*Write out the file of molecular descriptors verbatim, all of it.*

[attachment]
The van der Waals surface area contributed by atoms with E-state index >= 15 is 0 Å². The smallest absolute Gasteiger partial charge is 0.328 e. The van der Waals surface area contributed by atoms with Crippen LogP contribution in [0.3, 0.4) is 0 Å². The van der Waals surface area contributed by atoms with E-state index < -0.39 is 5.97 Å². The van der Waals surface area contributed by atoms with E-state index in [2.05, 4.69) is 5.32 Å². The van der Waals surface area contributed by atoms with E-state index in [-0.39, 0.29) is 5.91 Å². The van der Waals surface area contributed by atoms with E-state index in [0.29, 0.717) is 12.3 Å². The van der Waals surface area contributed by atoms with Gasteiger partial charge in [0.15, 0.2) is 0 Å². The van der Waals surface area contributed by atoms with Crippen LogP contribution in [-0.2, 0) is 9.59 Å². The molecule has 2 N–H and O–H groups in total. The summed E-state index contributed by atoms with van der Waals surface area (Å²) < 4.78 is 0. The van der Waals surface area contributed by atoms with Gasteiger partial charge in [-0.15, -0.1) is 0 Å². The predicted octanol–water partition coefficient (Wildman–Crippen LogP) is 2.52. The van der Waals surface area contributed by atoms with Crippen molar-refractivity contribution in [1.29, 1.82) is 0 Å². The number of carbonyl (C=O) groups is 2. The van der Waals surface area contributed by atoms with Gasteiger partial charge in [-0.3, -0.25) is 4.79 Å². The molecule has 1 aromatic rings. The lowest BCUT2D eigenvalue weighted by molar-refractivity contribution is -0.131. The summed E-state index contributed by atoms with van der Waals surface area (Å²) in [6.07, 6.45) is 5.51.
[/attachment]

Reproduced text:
The van der Waals surface area contributed by atoms with E-state index >= 15 is 0 Å². The smallest absolute Gasteiger partial charge is 0.328 e. The van der Waals surface area contributed by atoms with Crippen LogP contribution in [0.3, 0.4) is 0 Å². The van der Waals surface area contributed by atoms with E-state index < -0.39 is 5.97 Å². The van der Waals surface area contributed by atoms with E-state index in [2.05, 4.69) is 5.32 Å². The van der Waals surface area contributed by atoms with E-state index in [-0.39, 0.29) is 5.91 Å². The van der Waals surface area contributed by atoms with E-state index in [0.29, 0.717) is 12.3 Å². The van der Waals surface area contributed by atoms with Gasteiger partial charge in [0.15, 0.2) is 0 Å². The van der Waals surface area contributed by atoms with Crippen LogP contribution in [-0.2, 0) is 9.59 Å². The molecule has 2 N–H and O–H groups in total. The summed E-state index contributed by atoms with van der Waals surface area (Å²) < 4.78 is 0. The van der Waals surface area contributed by atoms with Gasteiger partial charge in [-0.15, -0.1) is 0 Å². The predicted octanol–water partition coefficient (Wildman–Crippen LogP) is 2.52. The van der Waals surface area contributed by atoms with Crippen molar-refractivity contribution in [1.29, 1.82) is 0 Å². The number of carbonyl (C=O) groups is 2. The van der Waals surface area contributed by atoms with Gasteiger partial charge in [-0.3, -0.25) is 4.79 Å². The molecule has 1 aromatic rings. The lowest BCUT2D eigenvalue weighted by molar-refractivity contribution is -0.131. The summed E-state index contributed by atoms with van der Waals surface area (Å²) in [6.07, 6.45) is 5.51.